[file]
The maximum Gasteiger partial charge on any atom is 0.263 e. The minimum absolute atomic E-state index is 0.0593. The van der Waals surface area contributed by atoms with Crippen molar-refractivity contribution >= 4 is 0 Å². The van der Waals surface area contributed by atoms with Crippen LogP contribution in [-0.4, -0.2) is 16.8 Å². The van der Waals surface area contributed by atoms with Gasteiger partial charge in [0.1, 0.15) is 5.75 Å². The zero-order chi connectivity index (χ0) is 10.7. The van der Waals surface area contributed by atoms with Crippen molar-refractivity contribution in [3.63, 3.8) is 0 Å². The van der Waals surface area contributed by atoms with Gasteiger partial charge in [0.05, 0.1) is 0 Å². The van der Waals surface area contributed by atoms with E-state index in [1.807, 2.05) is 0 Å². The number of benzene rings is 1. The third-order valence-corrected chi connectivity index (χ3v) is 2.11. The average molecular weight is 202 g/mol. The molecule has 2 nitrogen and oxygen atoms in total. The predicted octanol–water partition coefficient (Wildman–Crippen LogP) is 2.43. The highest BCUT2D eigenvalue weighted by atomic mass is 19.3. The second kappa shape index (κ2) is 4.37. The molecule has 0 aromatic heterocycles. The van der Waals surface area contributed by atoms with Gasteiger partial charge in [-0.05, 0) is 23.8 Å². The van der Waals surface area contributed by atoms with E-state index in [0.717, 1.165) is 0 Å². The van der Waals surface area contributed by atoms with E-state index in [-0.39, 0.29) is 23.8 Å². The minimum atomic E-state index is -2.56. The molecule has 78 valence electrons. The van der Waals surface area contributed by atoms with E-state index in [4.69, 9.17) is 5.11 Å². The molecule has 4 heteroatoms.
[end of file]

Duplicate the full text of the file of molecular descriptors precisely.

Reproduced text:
The maximum Gasteiger partial charge on any atom is 0.263 e. The minimum absolute atomic E-state index is 0.0593. The van der Waals surface area contributed by atoms with Crippen molar-refractivity contribution >= 4 is 0 Å². The van der Waals surface area contributed by atoms with Crippen LogP contribution in [-0.4, -0.2) is 16.8 Å². The van der Waals surface area contributed by atoms with Gasteiger partial charge in [0.1, 0.15) is 5.75 Å². The zero-order chi connectivity index (χ0) is 10.7. The van der Waals surface area contributed by atoms with Crippen molar-refractivity contribution in [3.63, 3.8) is 0 Å². The van der Waals surface area contributed by atoms with Gasteiger partial charge in [0.05, 0.1) is 0 Å². The van der Waals surface area contributed by atoms with E-state index in [1.807, 2.05) is 0 Å². The number of benzene rings is 1. The third-order valence-corrected chi connectivity index (χ3v) is 2.11. The average molecular weight is 202 g/mol. The molecule has 2 nitrogen and oxygen atoms in total. The predicted octanol–water partition coefficient (Wildman–Crippen LogP) is 2.43. The highest BCUT2D eigenvalue weighted by atomic mass is 19.3. The second kappa shape index (κ2) is 4.37. The molecule has 0 aromatic heterocycles. The van der Waals surface area contributed by atoms with Gasteiger partial charge in [-0.05, 0) is 23.8 Å². The van der Waals surface area contributed by atoms with E-state index in [0.717, 1.165) is 0 Å². The van der Waals surface area contributed by atoms with E-state index in [-0.39, 0.29) is 23.8 Å². The minimum atomic E-state index is -2.56. The molecule has 78 valence electrons. The van der Waals surface area contributed by atoms with E-state index in [4.69, 9.17) is 5.11 Å². The molecule has 4 heteroatoms.